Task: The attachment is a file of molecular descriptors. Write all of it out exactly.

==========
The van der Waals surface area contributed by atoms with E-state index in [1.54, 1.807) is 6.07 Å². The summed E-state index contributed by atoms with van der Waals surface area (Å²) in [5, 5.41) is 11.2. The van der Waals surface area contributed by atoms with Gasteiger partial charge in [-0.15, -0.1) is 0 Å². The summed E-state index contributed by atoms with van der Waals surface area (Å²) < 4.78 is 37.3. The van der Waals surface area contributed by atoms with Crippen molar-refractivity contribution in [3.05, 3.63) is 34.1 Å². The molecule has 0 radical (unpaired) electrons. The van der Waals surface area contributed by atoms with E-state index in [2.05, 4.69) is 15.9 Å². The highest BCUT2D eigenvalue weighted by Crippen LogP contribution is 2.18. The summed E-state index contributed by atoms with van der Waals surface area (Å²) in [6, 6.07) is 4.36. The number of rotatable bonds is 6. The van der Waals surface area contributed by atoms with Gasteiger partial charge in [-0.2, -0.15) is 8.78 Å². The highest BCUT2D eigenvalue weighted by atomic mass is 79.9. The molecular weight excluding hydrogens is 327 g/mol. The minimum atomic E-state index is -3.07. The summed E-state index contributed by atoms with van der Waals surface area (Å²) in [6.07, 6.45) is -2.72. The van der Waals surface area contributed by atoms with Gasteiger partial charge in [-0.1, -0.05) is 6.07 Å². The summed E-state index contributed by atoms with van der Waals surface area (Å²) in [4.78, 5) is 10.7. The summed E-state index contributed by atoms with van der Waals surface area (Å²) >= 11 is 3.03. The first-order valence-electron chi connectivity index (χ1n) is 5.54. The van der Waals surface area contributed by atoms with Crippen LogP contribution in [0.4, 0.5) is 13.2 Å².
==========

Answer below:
The van der Waals surface area contributed by atoms with E-state index in [1.54, 1.807) is 6.07 Å². The summed E-state index contributed by atoms with van der Waals surface area (Å²) in [5, 5.41) is 11.2. The van der Waals surface area contributed by atoms with Gasteiger partial charge in [-0.15, -0.1) is 0 Å². The summed E-state index contributed by atoms with van der Waals surface area (Å²) < 4.78 is 37.3. The van der Waals surface area contributed by atoms with Crippen molar-refractivity contribution in [3.05, 3.63) is 34.1 Å². The molecule has 0 radical (unpaired) electrons. The van der Waals surface area contributed by atoms with E-state index in [2.05, 4.69) is 15.9 Å². The highest BCUT2D eigenvalue weighted by Crippen LogP contribution is 2.18. The summed E-state index contributed by atoms with van der Waals surface area (Å²) in [6, 6.07) is 4.36. The number of rotatable bonds is 6. The van der Waals surface area contributed by atoms with Gasteiger partial charge in [-0.2, -0.15) is 8.78 Å². The highest BCUT2D eigenvalue weighted by atomic mass is 79.9. The molecular weight excluding hydrogens is 327 g/mol. The minimum atomic E-state index is -3.07. The summed E-state index contributed by atoms with van der Waals surface area (Å²) in [6.07, 6.45) is -2.72. The van der Waals surface area contributed by atoms with Gasteiger partial charge in [-0.1, -0.05) is 6.07 Å². The summed E-state index contributed by atoms with van der Waals surface area (Å²) in [4.78, 5) is 10.7. The summed E-state index contributed by atoms with van der Waals surface area (Å²) >= 11 is 3.03. The first-order valence-electron chi connectivity index (χ1n) is 5.54. The van der Waals surface area contributed by atoms with Crippen LogP contribution in [0.4, 0.5) is 13.2 Å².